Jul 202014
 

Casimiroa edulis

White Sapote is native to the highlands of central Mexico and Central America. The flesh is deliciously sweet with a custard like texture. Very thin skin (it bruises easily) and a round/oval shape. Very high in sugars and low in acids. Generally eaten fresh, but also used in desserts, smoothies or milkshakes. The fruit tastes best when tree ripened, but often falls first. Clip fruit from tree when ripe or nearly ripe leaving a small piece of stem attached. This stem will fall off when the fruit is ripe. Ripen at room temperature and when ripe will keep up to 10 days in the refrigerator. Handle very gently to avoid bruising. The fruit is not very suitable for supermarket delivery processes, so if you want it, best to grow your own.

White Sapote will comfortably grow in Melbourne conditions, however protect from strong wilds. Will withstand moderate frosts. At maturity forms an attractive weeping densely foliaged tree. Variable in height. Will grow from 5m to 15m. Grows in two spurts, one in spring and a second one in autumn.

Treat as you would a citrus tree. Protect surface roots and feed spring and autumn. A citrus fertiliser is ideal. Will not cope with prolonged saturation of roots – needs well drained soil. The tree is drought tolerant, but for good fruit you will need to irrigate over the drier periods. Regular deep watering is ideal, this encourages the deeper roots over the surface roots. Roots can be vigorous – keep this in mind when siting the tree. Plant in full sun and mulch.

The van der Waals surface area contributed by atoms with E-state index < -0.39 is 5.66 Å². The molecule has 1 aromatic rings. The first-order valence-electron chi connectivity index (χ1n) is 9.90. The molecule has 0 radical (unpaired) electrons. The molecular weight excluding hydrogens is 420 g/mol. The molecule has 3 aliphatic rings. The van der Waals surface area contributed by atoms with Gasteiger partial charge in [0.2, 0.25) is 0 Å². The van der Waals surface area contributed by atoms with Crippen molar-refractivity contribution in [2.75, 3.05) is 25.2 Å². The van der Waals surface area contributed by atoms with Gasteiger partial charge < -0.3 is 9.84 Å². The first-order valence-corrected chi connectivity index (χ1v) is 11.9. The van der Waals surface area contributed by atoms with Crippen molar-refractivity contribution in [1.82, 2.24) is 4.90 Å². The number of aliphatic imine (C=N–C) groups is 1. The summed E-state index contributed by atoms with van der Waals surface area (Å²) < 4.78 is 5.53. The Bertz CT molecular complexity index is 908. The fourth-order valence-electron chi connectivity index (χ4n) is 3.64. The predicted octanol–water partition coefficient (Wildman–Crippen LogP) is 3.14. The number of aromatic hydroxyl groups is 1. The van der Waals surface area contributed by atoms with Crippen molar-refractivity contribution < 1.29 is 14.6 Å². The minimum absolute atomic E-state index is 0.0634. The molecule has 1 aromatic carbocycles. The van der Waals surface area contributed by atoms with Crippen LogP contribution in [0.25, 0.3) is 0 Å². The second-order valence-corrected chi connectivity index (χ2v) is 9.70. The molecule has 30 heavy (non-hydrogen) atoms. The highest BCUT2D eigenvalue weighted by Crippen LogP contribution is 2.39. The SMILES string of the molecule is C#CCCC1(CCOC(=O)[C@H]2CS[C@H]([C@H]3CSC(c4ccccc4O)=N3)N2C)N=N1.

Pruning

With young trees encourage branching by removing flowers and pinching out the terminal bud (the topmost bud). Remove any branches that are poorly attached (either too narrow or horizontal) as the tree tends to be brittle and branches which have poor attachment will snap off in strong winds. Prune for 2 years and then leave to grow. Once more mature you can take the top out if too tall. The top branches can shade out the lower branches and it is these branches that you want to bear fruit and they are easier to reach and manage. The tree is brittle, so don’t climb it – use a ladder for pruning and picking.

Keep an eye out for black scale, but not much else is a problem for White Sapote.

White v Black?
White and black sapotes are completely unrelated. White sapotes are from the citrus family and are big trees, they will grow wherever you can grow citrus, not really suitable for pots, will fruit easily if you a get self-fertile variety or a pair that are pollinators for each other. Black sapote is a tropical relative of the persimmon and can be grown in a pot and will fruit with a lot of meticulous care, attention, and experimentation. Will it fruit and how much? Customers have brought in fruit they’ve grown, so it can be done in Melbourne, it depends on you and how well you can recreate favorable conditions, like all plants.

Photo © Robyn Jay (commons.wikimedia.org/wiki/File:Casimiroa_edulis_fruit_1.jpg)

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